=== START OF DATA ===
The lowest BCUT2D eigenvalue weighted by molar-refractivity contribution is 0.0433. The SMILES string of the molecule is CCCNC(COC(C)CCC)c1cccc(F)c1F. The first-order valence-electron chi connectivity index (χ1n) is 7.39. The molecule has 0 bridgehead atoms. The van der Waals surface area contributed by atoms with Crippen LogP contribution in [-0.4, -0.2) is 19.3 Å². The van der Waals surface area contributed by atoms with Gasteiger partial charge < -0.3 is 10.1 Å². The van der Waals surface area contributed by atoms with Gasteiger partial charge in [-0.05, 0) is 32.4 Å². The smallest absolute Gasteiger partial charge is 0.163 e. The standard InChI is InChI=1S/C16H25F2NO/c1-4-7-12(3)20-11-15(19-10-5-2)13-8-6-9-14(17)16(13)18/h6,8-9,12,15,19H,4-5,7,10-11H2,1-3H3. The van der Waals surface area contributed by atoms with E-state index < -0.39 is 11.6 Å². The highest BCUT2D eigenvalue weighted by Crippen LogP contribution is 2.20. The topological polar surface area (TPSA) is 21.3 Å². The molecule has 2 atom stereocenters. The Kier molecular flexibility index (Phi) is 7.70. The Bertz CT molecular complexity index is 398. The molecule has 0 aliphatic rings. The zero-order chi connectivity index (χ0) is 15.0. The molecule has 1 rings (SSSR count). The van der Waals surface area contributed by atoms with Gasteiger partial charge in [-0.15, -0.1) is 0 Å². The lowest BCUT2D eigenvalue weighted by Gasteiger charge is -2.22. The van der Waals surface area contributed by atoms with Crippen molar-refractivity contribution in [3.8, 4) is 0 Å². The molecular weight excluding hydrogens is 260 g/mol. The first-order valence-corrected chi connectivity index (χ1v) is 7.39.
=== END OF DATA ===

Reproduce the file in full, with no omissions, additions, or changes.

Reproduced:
The lowest BCUT2D eigenvalue weighted by molar-refractivity contribution is 0.0433. The SMILES string of the molecule is CCCNC(COC(C)CCC)c1cccc(F)c1F. The first-order valence-electron chi connectivity index (χ1n) is 7.39. The molecule has 0 bridgehead atoms. The van der Waals surface area contributed by atoms with Crippen LogP contribution in [-0.4, -0.2) is 19.3 Å². The van der Waals surface area contributed by atoms with Gasteiger partial charge < -0.3 is 10.1 Å². The van der Waals surface area contributed by atoms with Gasteiger partial charge in [-0.05, 0) is 32.4 Å². The smallest absolute Gasteiger partial charge is 0.163 e. The standard InChI is InChI=1S/C16H25F2NO/c1-4-7-12(3)20-11-15(19-10-5-2)13-8-6-9-14(17)16(13)18/h6,8-9,12,15,19H,4-5,7,10-11H2,1-3H3. The van der Waals surface area contributed by atoms with E-state index < -0.39 is 11.6 Å². The highest BCUT2D eigenvalue weighted by Crippen LogP contribution is 2.20. The topological polar surface area (TPSA) is 21.3 Å². The molecule has 2 atom stereocenters. The Kier molecular flexibility index (Phi) is 7.70. The Bertz CT molecular complexity index is 398. The molecule has 0 aliphatic rings. The zero-order chi connectivity index (χ0) is 15.0. The molecule has 1 rings (SSSR count). The van der Waals surface area contributed by atoms with Gasteiger partial charge in [-0.15, -0.1) is 0 Å². The lowest BCUT2D eigenvalue weighted by Gasteiger charge is -2.22. The van der Waals surface area contributed by atoms with Crippen molar-refractivity contribution in [3.8, 4) is 0 Å². The molecular weight excluding hydrogens is 260 g/mol. The first-order valence-corrected chi connectivity index (χ1v) is 7.39.